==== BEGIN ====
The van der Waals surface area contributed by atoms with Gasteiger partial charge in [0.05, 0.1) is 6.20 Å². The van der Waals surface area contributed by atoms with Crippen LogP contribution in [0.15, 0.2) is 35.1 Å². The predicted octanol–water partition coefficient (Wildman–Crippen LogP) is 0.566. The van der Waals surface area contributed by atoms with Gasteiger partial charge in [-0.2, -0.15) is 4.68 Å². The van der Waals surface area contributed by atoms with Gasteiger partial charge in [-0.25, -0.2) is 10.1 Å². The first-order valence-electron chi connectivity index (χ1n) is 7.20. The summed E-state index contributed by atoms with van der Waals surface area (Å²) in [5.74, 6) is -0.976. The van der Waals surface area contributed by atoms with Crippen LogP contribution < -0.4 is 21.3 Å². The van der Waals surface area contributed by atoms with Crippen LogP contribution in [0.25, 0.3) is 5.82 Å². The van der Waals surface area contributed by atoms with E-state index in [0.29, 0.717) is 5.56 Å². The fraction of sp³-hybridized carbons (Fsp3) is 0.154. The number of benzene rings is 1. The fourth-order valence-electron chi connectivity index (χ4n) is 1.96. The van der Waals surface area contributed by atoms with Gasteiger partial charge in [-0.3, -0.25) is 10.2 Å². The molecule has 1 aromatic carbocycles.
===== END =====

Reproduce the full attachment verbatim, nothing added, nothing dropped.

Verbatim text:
The van der Waals surface area contributed by atoms with Gasteiger partial charge in [0.05, 0.1) is 6.20 Å². The van der Waals surface area contributed by atoms with Crippen LogP contribution in [0.15, 0.2) is 35.1 Å². The predicted octanol–water partition coefficient (Wildman–Crippen LogP) is 0.566. The van der Waals surface area contributed by atoms with Gasteiger partial charge in [-0.2, -0.15) is 4.68 Å². The van der Waals surface area contributed by atoms with Gasteiger partial charge in [-0.25, -0.2) is 10.1 Å². The first-order valence-electron chi connectivity index (χ1n) is 7.20. The summed E-state index contributed by atoms with van der Waals surface area (Å²) in [5.74, 6) is -0.976. The van der Waals surface area contributed by atoms with Crippen LogP contribution < -0.4 is 21.3 Å². The van der Waals surface area contributed by atoms with Crippen LogP contribution in [0.25, 0.3) is 5.82 Å². The van der Waals surface area contributed by atoms with E-state index in [0.29, 0.717) is 5.56 Å². The fraction of sp³-hybridized carbons (Fsp3) is 0.154. The number of benzene rings is 1. The fourth-order valence-electron chi connectivity index (χ4n) is 1.96. The van der Waals surface area contributed by atoms with Gasteiger partial charge in [-0.3, -0.25) is 10.2 Å². The molecule has 1 aromatic carbocycles.